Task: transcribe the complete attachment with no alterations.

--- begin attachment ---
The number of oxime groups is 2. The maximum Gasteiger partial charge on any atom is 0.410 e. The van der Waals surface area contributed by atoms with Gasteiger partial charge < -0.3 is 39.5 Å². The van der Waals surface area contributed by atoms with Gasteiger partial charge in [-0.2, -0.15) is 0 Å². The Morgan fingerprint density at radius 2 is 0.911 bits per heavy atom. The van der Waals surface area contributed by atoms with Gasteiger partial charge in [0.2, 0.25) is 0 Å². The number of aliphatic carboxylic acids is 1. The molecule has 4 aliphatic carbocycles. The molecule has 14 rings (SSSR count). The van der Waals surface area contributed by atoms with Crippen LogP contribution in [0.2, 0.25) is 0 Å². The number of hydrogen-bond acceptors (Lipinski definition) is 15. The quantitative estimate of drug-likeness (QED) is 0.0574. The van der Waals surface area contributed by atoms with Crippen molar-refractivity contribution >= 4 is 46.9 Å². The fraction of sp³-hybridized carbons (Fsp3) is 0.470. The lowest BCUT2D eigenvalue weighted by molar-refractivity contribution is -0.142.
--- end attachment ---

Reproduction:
The number of oxime groups is 2. The maximum Gasteiger partial charge on any atom is 0.410 e. The van der Waals surface area contributed by atoms with Gasteiger partial charge < -0.3 is 39.5 Å². The van der Waals surface area contributed by atoms with Gasteiger partial charge in [-0.2, -0.15) is 0 Å². The Morgan fingerprint density at radius 2 is 0.911 bits per heavy atom. The van der Waals surface area contributed by atoms with Gasteiger partial charge in [0.2, 0.25) is 0 Å². The number of aliphatic carboxylic acids is 1. The molecule has 4 aliphatic carbocycles. The molecule has 14 rings (SSSR count). The van der Waals surface area contributed by atoms with Crippen LogP contribution in [0.2, 0.25) is 0 Å². The number of hydrogen-bond acceptors (Lipinski definition) is 15. The quantitative estimate of drug-likeness (QED) is 0.0574. The van der Waals surface area contributed by atoms with Crippen molar-refractivity contribution >= 4 is 46.9 Å². The fraction of sp³-hybridized carbons (Fsp3) is 0.470. The lowest BCUT2D eigenvalue weighted by molar-refractivity contribution is -0.142.